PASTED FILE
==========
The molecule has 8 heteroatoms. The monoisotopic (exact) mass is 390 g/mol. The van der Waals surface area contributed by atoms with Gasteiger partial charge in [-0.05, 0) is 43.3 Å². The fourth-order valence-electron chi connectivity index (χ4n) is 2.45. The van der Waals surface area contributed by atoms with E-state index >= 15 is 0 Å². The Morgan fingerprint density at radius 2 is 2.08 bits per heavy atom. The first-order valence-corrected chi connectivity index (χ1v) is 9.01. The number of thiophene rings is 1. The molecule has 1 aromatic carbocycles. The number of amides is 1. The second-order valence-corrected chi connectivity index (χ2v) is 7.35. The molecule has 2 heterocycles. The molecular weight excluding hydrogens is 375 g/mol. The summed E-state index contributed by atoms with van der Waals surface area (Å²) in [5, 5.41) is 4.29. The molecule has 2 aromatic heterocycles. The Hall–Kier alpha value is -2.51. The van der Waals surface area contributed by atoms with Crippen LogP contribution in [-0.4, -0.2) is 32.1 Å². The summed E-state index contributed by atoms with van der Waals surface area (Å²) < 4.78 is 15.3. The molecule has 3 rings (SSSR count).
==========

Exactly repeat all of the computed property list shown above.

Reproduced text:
The molecule has 8 heteroatoms. The monoisotopic (exact) mass is 390 g/mol. The van der Waals surface area contributed by atoms with Gasteiger partial charge in [-0.05, 0) is 43.3 Å². The fourth-order valence-electron chi connectivity index (χ4n) is 2.45. The van der Waals surface area contributed by atoms with E-state index >= 15 is 0 Å². The Morgan fingerprint density at radius 2 is 2.08 bits per heavy atom. The first-order valence-corrected chi connectivity index (χ1v) is 9.01. The number of thiophene rings is 1. The molecule has 1 aromatic carbocycles. The number of amides is 1. The second-order valence-corrected chi connectivity index (χ2v) is 7.35. The molecule has 2 heterocycles. The molecular weight excluding hydrogens is 375 g/mol. The summed E-state index contributed by atoms with van der Waals surface area (Å²) in [5, 5.41) is 4.29. The molecule has 2 aromatic heterocycles. The Hall–Kier alpha value is -2.51. The van der Waals surface area contributed by atoms with Crippen LogP contribution in [-0.4, -0.2) is 32.1 Å². The summed E-state index contributed by atoms with van der Waals surface area (Å²) < 4.78 is 15.3. The molecule has 3 rings (SSSR count).